On being asked about how he writes in solitude on projects (rather than as part of a collaboration) Michael talked about avoiding the blank page! He is a lark rather than an owl and so will work earlier in the morning if necessary rather than later and tries to work from 9am – 7pm. He also spoke of his belief in starting out with pencil, paper and a piano rather than writing on a computer, as he thinks writing straight on to a computer shapes how you work. By starting with a notebook the tune can develop at the speed it needs to and that once he has a book of ideas he hopes that is enough to sustain him through the score. He referred to the ability to go back to music on Sherlock and change things but that on any project if the tune isn’t great to begin with no amount of orchestration can save it.

2. Choice of instruments?

The second question came from Beryl Vertue herself (who began by saying how everyone at Sherlock was so proud of all the wonderful music, which was applauded by the audience). She asked Michael what motivates him to choose a certain instrument for a piece of score. He replied that sometimes a tune is simply a piano tune or a trumpet tune, but that at other times more than one instrument could fit and so it is decided on a cue by cue basis. He gave the example of Watson’s theme, which was used for the first time in brass in His Last Vow during the resurrection sequence when Watson is effectively saving Sherlock’s life. He also said that the Sherlock theme chords suit anything, such as low cellos under dialogue (as in the second clip) or violins and that it is great to be able to change the palette.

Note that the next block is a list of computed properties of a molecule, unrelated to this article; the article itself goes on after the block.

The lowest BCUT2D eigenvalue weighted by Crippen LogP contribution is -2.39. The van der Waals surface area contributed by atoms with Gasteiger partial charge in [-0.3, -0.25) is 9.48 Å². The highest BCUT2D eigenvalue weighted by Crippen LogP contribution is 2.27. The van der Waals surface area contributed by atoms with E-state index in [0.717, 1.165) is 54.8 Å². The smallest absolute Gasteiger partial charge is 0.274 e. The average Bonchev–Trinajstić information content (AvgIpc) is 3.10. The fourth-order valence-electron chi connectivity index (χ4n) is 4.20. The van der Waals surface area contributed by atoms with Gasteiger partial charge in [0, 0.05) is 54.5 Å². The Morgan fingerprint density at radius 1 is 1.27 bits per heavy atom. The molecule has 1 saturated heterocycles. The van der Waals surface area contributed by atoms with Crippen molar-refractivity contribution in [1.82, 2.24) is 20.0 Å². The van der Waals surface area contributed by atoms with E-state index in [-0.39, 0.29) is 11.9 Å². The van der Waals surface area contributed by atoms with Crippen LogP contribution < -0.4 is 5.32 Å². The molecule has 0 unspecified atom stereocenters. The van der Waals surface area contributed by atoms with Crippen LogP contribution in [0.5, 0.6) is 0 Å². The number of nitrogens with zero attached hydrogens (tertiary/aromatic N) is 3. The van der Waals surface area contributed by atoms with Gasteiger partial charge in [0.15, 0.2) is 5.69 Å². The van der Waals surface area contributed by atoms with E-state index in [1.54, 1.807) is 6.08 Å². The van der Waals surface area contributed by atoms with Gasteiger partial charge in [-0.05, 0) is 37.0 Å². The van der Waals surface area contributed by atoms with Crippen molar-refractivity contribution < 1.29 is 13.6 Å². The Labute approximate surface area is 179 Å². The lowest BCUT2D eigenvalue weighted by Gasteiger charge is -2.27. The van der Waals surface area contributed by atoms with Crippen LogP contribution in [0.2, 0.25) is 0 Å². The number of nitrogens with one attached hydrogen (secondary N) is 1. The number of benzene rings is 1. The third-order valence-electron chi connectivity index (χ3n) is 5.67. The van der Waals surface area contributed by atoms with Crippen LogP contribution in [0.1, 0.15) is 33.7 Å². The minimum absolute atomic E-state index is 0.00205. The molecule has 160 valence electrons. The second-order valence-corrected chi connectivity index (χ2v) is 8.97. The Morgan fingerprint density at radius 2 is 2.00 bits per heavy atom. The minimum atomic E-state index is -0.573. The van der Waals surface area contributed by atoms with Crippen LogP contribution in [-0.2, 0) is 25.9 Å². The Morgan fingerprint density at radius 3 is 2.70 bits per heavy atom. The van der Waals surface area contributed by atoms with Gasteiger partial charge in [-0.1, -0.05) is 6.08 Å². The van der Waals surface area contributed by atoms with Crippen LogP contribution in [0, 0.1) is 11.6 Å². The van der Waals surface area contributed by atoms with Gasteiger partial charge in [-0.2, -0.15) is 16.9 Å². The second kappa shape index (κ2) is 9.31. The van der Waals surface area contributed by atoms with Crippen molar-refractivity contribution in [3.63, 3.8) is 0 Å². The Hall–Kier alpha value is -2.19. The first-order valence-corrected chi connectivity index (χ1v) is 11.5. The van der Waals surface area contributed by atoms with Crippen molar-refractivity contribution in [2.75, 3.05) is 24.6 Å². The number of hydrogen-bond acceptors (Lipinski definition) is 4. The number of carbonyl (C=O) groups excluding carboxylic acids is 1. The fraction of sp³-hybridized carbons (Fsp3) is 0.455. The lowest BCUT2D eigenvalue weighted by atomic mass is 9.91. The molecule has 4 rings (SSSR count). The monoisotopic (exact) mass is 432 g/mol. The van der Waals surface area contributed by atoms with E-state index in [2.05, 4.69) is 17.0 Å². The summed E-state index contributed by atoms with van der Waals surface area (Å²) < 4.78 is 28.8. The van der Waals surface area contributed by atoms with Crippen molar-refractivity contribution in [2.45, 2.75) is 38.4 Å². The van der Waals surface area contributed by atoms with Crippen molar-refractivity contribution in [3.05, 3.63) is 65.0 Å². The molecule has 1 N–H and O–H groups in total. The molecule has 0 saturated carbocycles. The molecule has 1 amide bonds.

Reference was also made to the use of the cimbalom in the Sherlock music as this is also used by Hans Zimmer in the score of the Sherlock films. Michael said that they has actually used it earlier for the Crooked House for Mark Gatiss (where the budget stretched to only two instruments) and that the sound they had wanted to achieve with the Sherlock music had been one of hi-tech vs. low-tech, which was different from that of Zimmer’s score for the films.

3. Process for matching music to specific scenes?

Michael was finally asked how he matches music to specific scenes, to which he spoke about it being a carving process and that you need to be honest with yourself as to what works and what doesn’t work. There are big questions, such as what type of overall sound are you looking for, but there are also many micro decisions to be made during the process. Some are easy wins, however the majority need lots of polish. This takes a lot of work and he said that this is something composers respect about each other.

Michael ended by first letting us in on one of his favourite themes from Sherlock – Irene Adler’s theme (it’s like having a favourite child he said) and we were lucky enough to hear The Woman played beautifully by Peter (playing a violin part on a cello!) and Michael on the piano. With regards to the subject of soundtracks, Michael said he would rather create a 60 minute symphony for someone to listen to but that with a soundtrack like Sherlock he completely understood that there is an emotional connection to the memories of the characters for people and that when he hears certain pieces of the music played, he has the memories of working with David to create it.

Coming up next?

Michael is currently working on the next Inbetweeners film with David Arnold, as well as an Australian television show and his own record, which he is working on in Berlin at the moment. The evening then drew to a close with Michael playing a piece on the piano (I think it was from The Hope of Better Weather, but I’m not 100% certain about that) as a thank to us all.

This was certainly an incredibly interesting and insightful evening, during which it was wonderful to hear about Michael’s career as a whole and I’d like to thank him for taking the time to share his memories and experiences with us. The Conversations with Screen Composers series is continuing and I’d recommend going along to one if you can.